Mostly. For all the electronics and signal processing that could be done, it's not the same as a perfect seal in your outer ear. While listening to music it makes a lot of difference. My guess is that it covers 75-80% of the external noise, and then the brain mentally covers up the rest of noise while you focus on "The Ying Tong Song". Go for something more delicate, such as "Dear John" by Kirsty MacColl, and the tinny rhythmic rumble in the background is more distinct. It's not enough to put you off your music, mind you, and flipping the noise cancelling off to hear what you're missing and you won't wait to put it back on. The BH-905s are not a magically perfect solution, but they do perform as well as similar noise cancelling headphones on the market. If I was offered these to help on a long flight (or in any constantly noisy situation) then I would seriously consider them. They dull enough of the noise to make the environment habitable, and once you put some music on, you'll find that you're safely wrapped up in your own world, with only a handful of external cues for your brain to audibly latch onto.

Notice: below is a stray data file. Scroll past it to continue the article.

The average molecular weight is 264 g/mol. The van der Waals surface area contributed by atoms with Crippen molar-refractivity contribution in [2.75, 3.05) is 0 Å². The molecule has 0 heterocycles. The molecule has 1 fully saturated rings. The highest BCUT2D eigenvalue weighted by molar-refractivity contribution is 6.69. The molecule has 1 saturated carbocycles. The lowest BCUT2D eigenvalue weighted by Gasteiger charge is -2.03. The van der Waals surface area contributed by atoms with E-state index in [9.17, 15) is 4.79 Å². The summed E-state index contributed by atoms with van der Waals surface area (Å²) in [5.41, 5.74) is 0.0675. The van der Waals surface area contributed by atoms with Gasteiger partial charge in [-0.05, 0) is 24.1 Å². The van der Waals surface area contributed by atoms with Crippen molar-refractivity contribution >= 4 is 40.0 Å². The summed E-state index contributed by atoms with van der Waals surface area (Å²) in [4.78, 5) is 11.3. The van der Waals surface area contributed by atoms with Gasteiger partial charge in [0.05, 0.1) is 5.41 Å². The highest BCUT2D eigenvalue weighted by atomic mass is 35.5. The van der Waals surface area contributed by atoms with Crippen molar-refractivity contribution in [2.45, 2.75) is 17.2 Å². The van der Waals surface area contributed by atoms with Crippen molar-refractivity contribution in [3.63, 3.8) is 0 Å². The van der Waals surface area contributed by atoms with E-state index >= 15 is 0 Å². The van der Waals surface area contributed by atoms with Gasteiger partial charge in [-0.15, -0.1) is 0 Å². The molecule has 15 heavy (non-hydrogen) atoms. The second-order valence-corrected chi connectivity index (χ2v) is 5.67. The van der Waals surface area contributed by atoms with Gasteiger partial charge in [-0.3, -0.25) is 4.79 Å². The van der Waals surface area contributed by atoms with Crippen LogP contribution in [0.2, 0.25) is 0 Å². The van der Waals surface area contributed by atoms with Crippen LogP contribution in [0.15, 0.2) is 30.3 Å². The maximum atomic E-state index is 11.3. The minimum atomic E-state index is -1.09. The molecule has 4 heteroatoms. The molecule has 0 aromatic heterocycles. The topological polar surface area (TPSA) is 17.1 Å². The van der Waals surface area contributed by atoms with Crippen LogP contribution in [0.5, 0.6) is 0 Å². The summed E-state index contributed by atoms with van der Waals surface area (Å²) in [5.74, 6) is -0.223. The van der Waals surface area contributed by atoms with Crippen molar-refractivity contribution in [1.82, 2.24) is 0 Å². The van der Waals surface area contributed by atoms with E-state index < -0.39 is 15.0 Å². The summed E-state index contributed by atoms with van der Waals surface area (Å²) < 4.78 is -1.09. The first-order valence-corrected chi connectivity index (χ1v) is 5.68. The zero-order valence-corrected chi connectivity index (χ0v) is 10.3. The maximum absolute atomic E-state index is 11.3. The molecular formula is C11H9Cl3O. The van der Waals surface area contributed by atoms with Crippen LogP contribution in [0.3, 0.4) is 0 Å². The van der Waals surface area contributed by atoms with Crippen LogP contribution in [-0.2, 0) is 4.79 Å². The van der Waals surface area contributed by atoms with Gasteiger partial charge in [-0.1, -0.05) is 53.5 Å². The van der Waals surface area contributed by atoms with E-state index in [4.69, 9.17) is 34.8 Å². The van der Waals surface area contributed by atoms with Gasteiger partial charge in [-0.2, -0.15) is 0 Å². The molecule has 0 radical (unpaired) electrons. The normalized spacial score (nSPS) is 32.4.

I've no complaints about the audio quality, either over Bluetooth or the (optional, see below) corded connection. As has been the case for some years now the quality of the audio files plays a much bigger part in the experience thanks to the quality of the playback hardware, but even to my ears the BH-905 is replicating the audio to a high degree of quality over the wire, and the Bluetooth transmission had no drop-outs or compression artefacts.